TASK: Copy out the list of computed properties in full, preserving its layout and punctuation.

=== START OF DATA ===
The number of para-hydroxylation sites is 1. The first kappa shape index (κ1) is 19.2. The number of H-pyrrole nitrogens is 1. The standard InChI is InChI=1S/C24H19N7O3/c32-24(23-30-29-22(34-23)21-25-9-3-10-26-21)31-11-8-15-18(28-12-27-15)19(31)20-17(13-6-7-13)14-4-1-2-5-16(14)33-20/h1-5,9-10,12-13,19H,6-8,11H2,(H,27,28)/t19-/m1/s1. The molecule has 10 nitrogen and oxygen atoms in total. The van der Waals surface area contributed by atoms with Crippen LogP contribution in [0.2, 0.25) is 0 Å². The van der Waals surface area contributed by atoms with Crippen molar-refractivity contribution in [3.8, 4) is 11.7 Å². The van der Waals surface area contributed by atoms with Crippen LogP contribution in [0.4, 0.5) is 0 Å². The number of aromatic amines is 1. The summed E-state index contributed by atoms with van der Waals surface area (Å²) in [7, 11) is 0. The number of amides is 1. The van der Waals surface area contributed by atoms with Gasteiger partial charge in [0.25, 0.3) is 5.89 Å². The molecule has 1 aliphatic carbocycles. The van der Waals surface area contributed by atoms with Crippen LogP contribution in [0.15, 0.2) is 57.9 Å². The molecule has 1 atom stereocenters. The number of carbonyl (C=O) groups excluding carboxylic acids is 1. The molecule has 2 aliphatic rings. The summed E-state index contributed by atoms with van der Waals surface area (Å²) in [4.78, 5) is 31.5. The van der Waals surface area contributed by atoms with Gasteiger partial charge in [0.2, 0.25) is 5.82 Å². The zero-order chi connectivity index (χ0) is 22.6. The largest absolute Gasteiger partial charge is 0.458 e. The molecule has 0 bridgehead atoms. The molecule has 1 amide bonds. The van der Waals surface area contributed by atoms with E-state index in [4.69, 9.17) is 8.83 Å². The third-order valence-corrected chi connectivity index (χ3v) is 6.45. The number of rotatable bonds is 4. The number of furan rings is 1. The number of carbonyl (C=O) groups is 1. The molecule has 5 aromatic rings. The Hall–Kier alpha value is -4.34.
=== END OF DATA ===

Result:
The number of para-hydroxylation sites is 1. The first kappa shape index (κ1) is 19.2. The number of H-pyrrole nitrogens is 1. The standard InChI is InChI=1S/C24H19N7O3/c32-24(23-30-29-22(34-23)21-25-9-3-10-26-21)31-11-8-15-18(28-12-27-15)19(31)20-17(13-6-7-13)14-4-1-2-5-16(14)33-20/h1-5,9-10,12-13,19H,6-8,11H2,(H,27,28)/t19-/m1/s1. The molecule has 10 nitrogen and oxygen atoms in total. The van der Waals surface area contributed by atoms with Crippen LogP contribution in [0.2, 0.25) is 0 Å². The van der Waals surface area contributed by atoms with Crippen molar-refractivity contribution in [3.8, 4) is 11.7 Å². The van der Waals surface area contributed by atoms with Crippen LogP contribution in [0.4, 0.5) is 0 Å². The number of aromatic amines is 1. The summed E-state index contributed by atoms with van der Waals surface area (Å²) in [7, 11) is 0. The number of amides is 1. The van der Waals surface area contributed by atoms with Gasteiger partial charge in [0.25, 0.3) is 5.89 Å². The molecule has 1 aliphatic carbocycles. The van der Waals surface area contributed by atoms with Crippen LogP contribution in [0.15, 0.2) is 57.9 Å². The molecule has 1 atom stereocenters. The number of carbonyl (C=O) groups excluding carboxylic acids is 1. The molecule has 2 aliphatic rings. The summed E-state index contributed by atoms with van der Waals surface area (Å²) in [4.78, 5) is 31.5. The van der Waals surface area contributed by atoms with Gasteiger partial charge in [0.2, 0.25) is 5.82 Å². The zero-order chi connectivity index (χ0) is 22.6. The largest absolute Gasteiger partial charge is 0.458 e. The molecule has 0 bridgehead atoms. The molecule has 1 amide bonds. The van der Waals surface area contributed by atoms with E-state index in [4.69, 9.17) is 8.83 Å². The third-order valence-corrected chi connectivity index (χ3v) is 6.45. The number of rotatable bonds is 4. The number of furan rings is 1. The number of carbonyl (C=O) groups is 1. The molecule has 5 aromatic rings. The Hall–Kier alpha value is -4.34.